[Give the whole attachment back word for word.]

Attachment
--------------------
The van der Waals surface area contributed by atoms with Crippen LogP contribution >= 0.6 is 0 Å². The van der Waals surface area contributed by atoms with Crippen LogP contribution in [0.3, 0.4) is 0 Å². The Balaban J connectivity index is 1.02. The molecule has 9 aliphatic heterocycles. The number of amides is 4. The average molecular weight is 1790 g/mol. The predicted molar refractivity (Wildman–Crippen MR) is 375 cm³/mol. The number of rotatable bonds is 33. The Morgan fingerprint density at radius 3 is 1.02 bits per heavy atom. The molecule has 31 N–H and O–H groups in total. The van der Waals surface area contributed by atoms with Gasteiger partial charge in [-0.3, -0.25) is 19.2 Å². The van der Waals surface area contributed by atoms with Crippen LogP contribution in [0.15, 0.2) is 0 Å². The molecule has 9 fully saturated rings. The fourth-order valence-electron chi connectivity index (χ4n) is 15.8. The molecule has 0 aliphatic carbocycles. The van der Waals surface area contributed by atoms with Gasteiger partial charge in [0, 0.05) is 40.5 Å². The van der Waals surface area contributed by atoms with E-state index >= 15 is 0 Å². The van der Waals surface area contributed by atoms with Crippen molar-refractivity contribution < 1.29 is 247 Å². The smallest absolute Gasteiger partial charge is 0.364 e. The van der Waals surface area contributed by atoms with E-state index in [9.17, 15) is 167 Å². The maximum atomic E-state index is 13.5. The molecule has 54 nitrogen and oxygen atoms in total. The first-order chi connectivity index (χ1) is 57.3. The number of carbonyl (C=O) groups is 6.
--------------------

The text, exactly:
The van der Waals surface area contributed by atoms with Crippen LogP contribution >= 0.6 is 0 Å². The van der Waals surface area contributed by atoms with Crippen LogP contribution in [0.3, 0.4) is 0 Å². The Balaban J connectivity index is 1.02. The molecule has 9 aliphatic heterocycles. The number of amides is 4. The average molecular weight is 1790 g/mol. The predicted molar refractivity (Wildman–Crippen MR) is 375 cm³/mol. The number of rotatable bonds is 33. The Morgan fingerprint density at radius 3 is 1.02 bits per heavy atom. The molecule has 31 N–H and O–H groups in total. The van der Waals surface area contributed by atoms with Gasteiger partial charge in [-0.3, -0.25) is 19.2 Å². The van der Waals surface area contributed by atoms with Crippen LogP contribution in [0.15, 0.2) is 0 Å². The molecule has 9 fully saturated rings. The fourth-order valence-electron chi connectivity index (χ4n) is 15.8. The molecule has 0 aliphatic carbocycles. The van der Waals surface area contributed by atoms with Gasteiger partial charge in [0, 0.05) is 40.5 Å². The van der Waals surface area contributed by atoms with E-state index >= 15 is 0 Å². The van der Waals surface area contributed by atoms with Crippen molar-refractivity contribution < 1.29 is 247 Å². The smallest absolute Gasteiger partial charge is 0.364 e. The van der Waals surface area contributed by atoms with E-state index in [9.17, 15) is 167 Å². The maximum atomic E-state index is 13.5. The molecule has 54 nitrogen and oxygen atoms in total. The first-order chi connectivity index (χ1) is 57.3. The number of carbonyl (C=O) groups is 6.